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Monica Bielanko
A chronicle since 2005 of my marriage & move to Brooklyn in my twenties; becoming a mother in my thirties; moving to Pennsylvania and learning to amicably coparent after divorce in my forties while living 3 doors down from my ex-husband in a small country town.
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Friday
Jan202006

Death Becomes Her?

I've been preoccupied with death lately. Not in a dye my hair and paint my nails black way. Just an I wonder what happens, what really happens, when the grim reaper rings my bell kind of way.

I was conditioned, like a prizefighter in training, to believe in god and life after death. So regardless of what religious theory I subscribe to, the spector of a flaxen haired, sky eyed heavenly father wrapped in flowing, luminous robes still dwells deep in my conscious.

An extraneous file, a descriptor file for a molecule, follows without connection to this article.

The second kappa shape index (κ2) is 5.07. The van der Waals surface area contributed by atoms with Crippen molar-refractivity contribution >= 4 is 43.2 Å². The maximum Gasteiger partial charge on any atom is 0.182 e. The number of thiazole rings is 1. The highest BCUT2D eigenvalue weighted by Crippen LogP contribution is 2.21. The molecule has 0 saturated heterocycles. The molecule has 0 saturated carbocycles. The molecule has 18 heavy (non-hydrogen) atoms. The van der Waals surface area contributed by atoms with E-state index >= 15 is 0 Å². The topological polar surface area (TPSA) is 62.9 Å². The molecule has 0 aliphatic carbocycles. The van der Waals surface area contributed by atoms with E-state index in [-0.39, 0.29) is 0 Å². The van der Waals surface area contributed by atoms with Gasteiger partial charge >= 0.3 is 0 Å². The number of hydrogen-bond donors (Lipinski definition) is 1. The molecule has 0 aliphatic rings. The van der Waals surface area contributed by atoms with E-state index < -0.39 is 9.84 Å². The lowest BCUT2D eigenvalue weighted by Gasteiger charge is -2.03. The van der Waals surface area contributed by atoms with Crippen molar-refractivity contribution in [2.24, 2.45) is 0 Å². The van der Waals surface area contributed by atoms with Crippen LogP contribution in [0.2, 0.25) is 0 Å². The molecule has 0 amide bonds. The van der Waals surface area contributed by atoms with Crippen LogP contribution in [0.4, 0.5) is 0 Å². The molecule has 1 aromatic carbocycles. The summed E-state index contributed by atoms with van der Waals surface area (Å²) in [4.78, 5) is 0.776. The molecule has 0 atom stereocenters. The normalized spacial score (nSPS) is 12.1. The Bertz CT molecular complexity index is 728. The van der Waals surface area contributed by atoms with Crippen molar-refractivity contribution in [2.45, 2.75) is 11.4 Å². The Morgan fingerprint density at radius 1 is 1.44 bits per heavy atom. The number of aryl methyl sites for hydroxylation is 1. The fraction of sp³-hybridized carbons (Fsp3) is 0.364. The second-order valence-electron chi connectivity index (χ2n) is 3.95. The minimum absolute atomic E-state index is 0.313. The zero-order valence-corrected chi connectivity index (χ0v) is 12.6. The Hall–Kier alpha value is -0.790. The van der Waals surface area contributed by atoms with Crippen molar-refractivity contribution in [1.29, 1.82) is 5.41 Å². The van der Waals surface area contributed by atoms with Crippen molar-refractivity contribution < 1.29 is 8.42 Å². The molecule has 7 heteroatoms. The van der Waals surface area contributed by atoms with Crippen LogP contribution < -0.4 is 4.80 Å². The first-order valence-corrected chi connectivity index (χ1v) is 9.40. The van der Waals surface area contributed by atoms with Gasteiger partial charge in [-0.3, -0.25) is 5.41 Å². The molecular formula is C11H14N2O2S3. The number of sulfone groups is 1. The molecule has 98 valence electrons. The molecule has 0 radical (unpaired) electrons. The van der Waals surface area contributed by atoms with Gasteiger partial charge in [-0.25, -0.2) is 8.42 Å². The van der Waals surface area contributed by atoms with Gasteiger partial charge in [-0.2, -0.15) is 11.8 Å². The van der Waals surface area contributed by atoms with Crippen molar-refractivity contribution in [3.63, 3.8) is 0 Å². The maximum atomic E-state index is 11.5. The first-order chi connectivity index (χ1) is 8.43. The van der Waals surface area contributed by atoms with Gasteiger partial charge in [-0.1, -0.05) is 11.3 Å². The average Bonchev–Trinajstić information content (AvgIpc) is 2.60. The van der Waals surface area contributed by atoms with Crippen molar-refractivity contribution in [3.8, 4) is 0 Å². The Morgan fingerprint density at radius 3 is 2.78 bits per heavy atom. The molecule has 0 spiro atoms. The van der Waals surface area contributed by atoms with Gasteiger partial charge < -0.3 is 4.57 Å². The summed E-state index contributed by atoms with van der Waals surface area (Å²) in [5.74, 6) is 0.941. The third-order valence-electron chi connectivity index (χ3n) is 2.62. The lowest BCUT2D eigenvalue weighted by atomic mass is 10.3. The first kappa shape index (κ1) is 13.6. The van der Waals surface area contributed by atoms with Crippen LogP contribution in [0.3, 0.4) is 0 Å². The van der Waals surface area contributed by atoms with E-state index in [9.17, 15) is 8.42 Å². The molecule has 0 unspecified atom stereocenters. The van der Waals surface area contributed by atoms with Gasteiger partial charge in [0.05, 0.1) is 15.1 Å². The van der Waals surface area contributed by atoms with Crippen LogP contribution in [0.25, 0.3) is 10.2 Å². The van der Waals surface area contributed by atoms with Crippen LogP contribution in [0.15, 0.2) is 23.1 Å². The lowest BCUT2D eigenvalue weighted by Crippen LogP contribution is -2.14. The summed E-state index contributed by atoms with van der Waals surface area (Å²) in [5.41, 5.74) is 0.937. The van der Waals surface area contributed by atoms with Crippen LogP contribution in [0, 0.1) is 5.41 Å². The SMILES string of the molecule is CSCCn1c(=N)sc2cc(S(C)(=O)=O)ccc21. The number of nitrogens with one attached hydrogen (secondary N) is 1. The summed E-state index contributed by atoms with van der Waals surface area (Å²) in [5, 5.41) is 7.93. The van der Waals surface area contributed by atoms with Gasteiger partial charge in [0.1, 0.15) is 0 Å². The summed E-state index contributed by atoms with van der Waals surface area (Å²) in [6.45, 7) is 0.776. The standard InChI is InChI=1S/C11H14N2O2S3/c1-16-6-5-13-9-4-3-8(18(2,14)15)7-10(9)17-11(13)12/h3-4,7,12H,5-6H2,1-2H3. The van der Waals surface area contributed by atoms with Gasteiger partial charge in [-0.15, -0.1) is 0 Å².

Do I believe this white man's god is the big man upstairs? Dunno... don't care really. I'm just praying (ironic, the praying part.. praying that there is someone to hear your prayers) there is some sort of supreme being. I'm needing somebody to have a plan! It's irrelevent to me whether god is black, white, red, brown (feel the vibration! Come on, Come on! Feel it, feel it!) Sorry bout that. I booby trapped myself with that last sentence.. Maybe Marky Mark is god?

It all started with my dog Max. He's a black lab and his life expectancy lurks ominously around 12 to 14 years, tops. I can't imagine life without Max. It's like knowing a family member has been given a death sentence..

Have you ever contemplated infinity? Just sat in a quiet room and focused on the concept instead of the word. We easily bandy the word around, "I love you infinity" or "I hope we're together infinity" or "I'm going to buy a new Infinity".. It's even a car name.. sheesh!